Many years ago, the church I served as pastor had a number of members who were involved in “Lay Renewal.”
The centerpiece of the Lay Renewal movement was the Lay Renewal Weekend. The church would gather from Friday evening through Sunday night, led by lay people from other churches, and seek to hear from God in a special way.
Our church had been through a Lay Renewal Weekend a couple of years before I became the pastor there, and we had another one during my time there.
I have to admit that it was a special time for me. I was greatly blessed by the people who came from other places, and it was good to see God at work in the life of my church family.
I’ve often thought about the name of that weekend. Why “Lay” Renewal? Most of us know that we sometimes differentiate between two different groups within the church. There is the clergy. That would be someone like me – a pastor. And then there is the laity, or lay people – the ordinary church member.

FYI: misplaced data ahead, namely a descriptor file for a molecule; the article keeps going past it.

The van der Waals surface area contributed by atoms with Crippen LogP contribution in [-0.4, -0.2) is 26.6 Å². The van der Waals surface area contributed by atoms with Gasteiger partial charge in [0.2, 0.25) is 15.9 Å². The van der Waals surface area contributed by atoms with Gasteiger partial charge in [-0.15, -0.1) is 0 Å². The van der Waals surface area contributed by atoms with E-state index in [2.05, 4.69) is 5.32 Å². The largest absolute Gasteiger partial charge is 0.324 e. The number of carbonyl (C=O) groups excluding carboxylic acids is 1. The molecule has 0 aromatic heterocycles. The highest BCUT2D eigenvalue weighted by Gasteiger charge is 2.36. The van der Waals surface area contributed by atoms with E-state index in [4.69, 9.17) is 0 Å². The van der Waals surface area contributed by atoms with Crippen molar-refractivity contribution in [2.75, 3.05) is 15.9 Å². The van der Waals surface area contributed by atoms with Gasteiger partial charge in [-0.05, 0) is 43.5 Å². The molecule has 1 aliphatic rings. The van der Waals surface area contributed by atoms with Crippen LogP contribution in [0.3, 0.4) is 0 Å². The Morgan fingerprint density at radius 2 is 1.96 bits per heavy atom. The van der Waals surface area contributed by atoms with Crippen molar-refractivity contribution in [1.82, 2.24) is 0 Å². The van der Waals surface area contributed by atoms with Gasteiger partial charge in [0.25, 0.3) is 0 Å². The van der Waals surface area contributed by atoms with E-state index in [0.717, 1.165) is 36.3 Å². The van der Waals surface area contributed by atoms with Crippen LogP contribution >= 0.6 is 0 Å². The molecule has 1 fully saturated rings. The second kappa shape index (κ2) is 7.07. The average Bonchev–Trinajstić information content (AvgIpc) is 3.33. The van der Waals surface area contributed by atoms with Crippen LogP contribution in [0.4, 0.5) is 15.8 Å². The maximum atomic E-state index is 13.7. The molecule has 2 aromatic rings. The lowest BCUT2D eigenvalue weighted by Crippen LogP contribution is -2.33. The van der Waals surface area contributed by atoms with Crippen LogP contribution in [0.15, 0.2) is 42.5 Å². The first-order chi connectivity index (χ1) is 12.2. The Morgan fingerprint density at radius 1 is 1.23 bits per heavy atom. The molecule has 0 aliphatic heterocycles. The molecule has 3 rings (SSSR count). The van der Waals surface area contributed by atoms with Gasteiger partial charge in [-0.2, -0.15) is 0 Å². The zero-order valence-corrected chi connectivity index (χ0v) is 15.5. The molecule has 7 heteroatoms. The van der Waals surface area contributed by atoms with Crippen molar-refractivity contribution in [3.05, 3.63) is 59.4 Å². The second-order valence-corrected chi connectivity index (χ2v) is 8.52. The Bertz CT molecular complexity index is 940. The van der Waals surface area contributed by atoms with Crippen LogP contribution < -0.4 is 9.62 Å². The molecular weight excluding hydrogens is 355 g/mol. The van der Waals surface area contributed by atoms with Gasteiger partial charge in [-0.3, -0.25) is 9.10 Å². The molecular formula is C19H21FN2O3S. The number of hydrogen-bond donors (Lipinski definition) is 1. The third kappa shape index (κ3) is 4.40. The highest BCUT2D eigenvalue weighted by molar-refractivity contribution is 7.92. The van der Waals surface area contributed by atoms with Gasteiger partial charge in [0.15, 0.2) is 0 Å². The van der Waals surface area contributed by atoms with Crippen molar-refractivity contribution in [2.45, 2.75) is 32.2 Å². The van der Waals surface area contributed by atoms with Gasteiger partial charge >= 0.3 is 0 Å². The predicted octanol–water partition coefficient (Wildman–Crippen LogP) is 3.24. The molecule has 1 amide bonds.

I understand some people view the pastor as different. I remember hearing someone say about a dinner we had: “There were 15 men and the pastor,” as if I were not a man.
Or someone else said about a marriage retreat: “There were 10 couples, and the pastor and his wife.” So we’re not a couple?
The fact is that people often are intimidated by the office of pastor. When they see me jogging down the street, cutting my grass, attending a ball game or shopping at a grocery store, it actually dawns on some that I am very much like they are. And I hope it dawns on them as well that God uses everyday, ordinary people to accomplish his purposes in this world.
I think of a man like Nehemiah. He was not a preacher, priest or prophet. He was a government worker. He was a layman. And yet God used him to rebuild the walls of the city of Jerusalem and lead the people to worship and serve the Lord. He cooperated with Ezra, the priest, to get this done. But he did his part, too.
I do not believe that God intends for us to be divided into two groups, one who serves more and another who serves less.
I know the pastor has significant responsibilities and do not shirk those. But God has called all of his children to walk with him.
I challenge you to be faithful in your service to him. He has a task that he intends for you alone. Will you be obedient? Will you follow him?